During lock down, I decided to spend some time in the evenings refurbishing my back yard.  I have a tiny scut of a back yard but still, it was the last part of the house that we had not renovated since buying the house in 2008.  So armed with a few shovels, a pick, a sledgehammer, two wheelbarrows, a nail bar, and a saw, I set about ripping up the old rotten deck.  Each day I spent about 20 minutes during lunch prying up more wood. In the evening, I would do more for an hour or so. Then I started digging it out.  Each time I had a wheelbarrow full, I set up a ramp so that Emma and I could then wheel it through the house to get dumped in a pile at the side of the driveway. While wheeling it through the house, Emma steered the wheelbarrow, and I went at the front.  Walking forward, I angled my hands to grab the wheelbarrow. I took the weight of it going through the house.  Six months later, I still wake up without the ability to move my ring finger and my middle finger on my right hand.  I have probably damaged it.  But at the time, I was trying to not let the weight of the wheelbarrow crack the tiles in the hall. I am a strong enough fella so at the time, it did not feel heavy but looking back on it, I had a very heavy object pulling out of my fingers several times a day for a few weeks.  It was a very stupid thing to do. But it is grand. The job got done.  Finally, after weeks of work fitting it in here and there, I cleared the deck and the soil.  Yes. I am not ashamed to say it took me that long. When I was doing this, the weather started getting warmer, exams were starting so I was busy in work and, I am not used to this kind of manual work. It was difficult.  Very enjoyable, but hard. Then, I got builders in to finish the rest of it.  They removed two very old telephone poles from the space, used a cango hammer to dig down through the old concrete and remove the old dog run.  They then took in a few tons of 408 stone, compacted it and lay wires for the lights.  I also ran two cables for Ethernet as I have a server running in a little watertight shed at the back. Finally, we put down porcelain tiles, added 16 up lights and put in a slightly better dog run.  The lights are using smart bulbs so the colour can change, and we can turn them on using various voice assistants.  I am happy with the job. The area is now much more modern, it feels larger and I saved a lot of money by clearing it myself.  I even managed to get rid of almost all the topsoil, the old tiles, and the phone poles without it costing me anything.  I asked people if they wanted the wood for burning, then I asked someone else if he wanted the tiles to fill in a big hole, I knew he had from old foundations. Finally, I asked online if anyone wanted soil. I had people pulling up in cars for over a week.  It was at the height of lockdown, so no one came in, no one rang the door. They just pulled up, took as much soil as they wanted then drove away again.  Finally, the remaining wood from the deck was taken in our car by loading it up as much as we could to the recycle centre.  3 Euro and it was all disposed of.  We spent time removing nails etc and Emma got to use a jigsaw to cut the wood into much smaller lengths, but a few hours of work saved us a fortune on jumbo bins.  It was also more environmentally friendly as all the unwanted rubble and soil is now reused.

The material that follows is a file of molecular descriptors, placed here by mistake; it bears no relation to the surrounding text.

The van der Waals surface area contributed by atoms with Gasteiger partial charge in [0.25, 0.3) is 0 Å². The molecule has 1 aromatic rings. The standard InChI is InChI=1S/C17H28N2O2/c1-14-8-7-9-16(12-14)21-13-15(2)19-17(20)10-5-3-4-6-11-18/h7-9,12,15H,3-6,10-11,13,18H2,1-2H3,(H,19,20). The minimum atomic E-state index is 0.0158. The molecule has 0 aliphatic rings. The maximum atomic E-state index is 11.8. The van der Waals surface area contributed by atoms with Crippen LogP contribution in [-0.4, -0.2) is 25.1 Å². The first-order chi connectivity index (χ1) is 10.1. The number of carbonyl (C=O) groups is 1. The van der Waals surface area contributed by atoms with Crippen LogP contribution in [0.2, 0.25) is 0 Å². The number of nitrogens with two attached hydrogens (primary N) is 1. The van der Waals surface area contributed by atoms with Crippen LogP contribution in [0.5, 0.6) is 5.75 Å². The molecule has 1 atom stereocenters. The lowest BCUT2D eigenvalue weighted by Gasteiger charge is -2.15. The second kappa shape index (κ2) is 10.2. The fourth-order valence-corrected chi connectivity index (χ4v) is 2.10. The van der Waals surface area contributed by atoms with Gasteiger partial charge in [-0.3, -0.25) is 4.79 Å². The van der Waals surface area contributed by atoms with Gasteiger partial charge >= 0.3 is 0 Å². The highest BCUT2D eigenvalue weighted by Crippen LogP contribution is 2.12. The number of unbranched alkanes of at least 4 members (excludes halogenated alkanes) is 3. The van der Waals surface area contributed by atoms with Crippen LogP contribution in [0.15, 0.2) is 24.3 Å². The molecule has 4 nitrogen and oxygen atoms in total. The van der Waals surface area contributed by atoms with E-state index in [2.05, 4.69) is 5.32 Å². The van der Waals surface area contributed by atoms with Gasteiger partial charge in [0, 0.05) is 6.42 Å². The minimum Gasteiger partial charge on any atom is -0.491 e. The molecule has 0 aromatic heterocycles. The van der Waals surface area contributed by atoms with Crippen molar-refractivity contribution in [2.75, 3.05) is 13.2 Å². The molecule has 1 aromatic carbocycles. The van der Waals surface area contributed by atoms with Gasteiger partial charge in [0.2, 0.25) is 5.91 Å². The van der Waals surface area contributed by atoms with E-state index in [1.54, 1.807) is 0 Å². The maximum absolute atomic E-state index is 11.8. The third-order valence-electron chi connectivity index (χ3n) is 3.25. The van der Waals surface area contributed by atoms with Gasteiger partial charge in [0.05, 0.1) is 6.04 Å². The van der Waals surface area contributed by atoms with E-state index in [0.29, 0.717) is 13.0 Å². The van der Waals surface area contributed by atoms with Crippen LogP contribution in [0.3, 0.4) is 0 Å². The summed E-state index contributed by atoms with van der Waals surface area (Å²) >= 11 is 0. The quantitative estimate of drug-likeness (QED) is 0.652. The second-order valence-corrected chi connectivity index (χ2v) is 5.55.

In the summer, Kaiser arrived. This has made a huge difference to my life.  I had been very busy over May, June, and July. So, I admit. I probably walked a maximum of 3km a week.  Since Kaiser arrived, I started walking about 6km a day. Now I am walking 8 to 10km a day. It is not just about the exercise although that is incredibly important.  It is about simply having the independence to get out alone. From March to May, I was walking almost every day with Emma, Rían and Méabh. But we were walking at a very slow pace and I could not really strike out on my own.  Now, I want to say at this point that Méabh although she was just 6 at the time took great delight in guiding me during these walks.  Rían got in on it then as well of course.  Most days, I had one child hanging on to each hand. But instead of me taking them for a walk, they were taking me for a walk.  I got to bring them all over Drogheda.  Because I was finishing work before 6, by 6pm, we were already out the door enjoying the spring weather.  We walked around places that they would never have reason to visit before. We even walked through areas that we would drive through regularly just so they had a moment to stand and look around from time to time.  Exploring your hometown by foot is very different to driving through it all the time. I valued these walks.  Again, going back to my point about commuting earlier, by the time I got home, got something to eat, took the dog out to relieve himself and said hello to everyone, it was at least 10 to 7. During a school night, the children go to bed at 7:30 so there is not much point going for a walk.  I relished the extra time that lock down gave me to spend with them.  Sorry. I keep going off track.  Going back to Kaiser.  I have written about him before.  He is so much more involved with the family compared to Nama.  Nama and I had a great bond. But he would ignore everyone else at home.  It is lovely to see Kaiser engage with Emma, Méabh and Rían so much more.  Of course, he knows who feeds him and who walks him so when I go to my office to start work in the morning, he is still my shadow waiting to follow me in. But I am delighted that he knows when it is time to collect Rían. I bring him out around lunch time, and he knows that it is time to walk to the bus.  He stands at the harness waiting to go.  Kaiser and Rían have a very close bond. They are both very relaxed in each other’s company.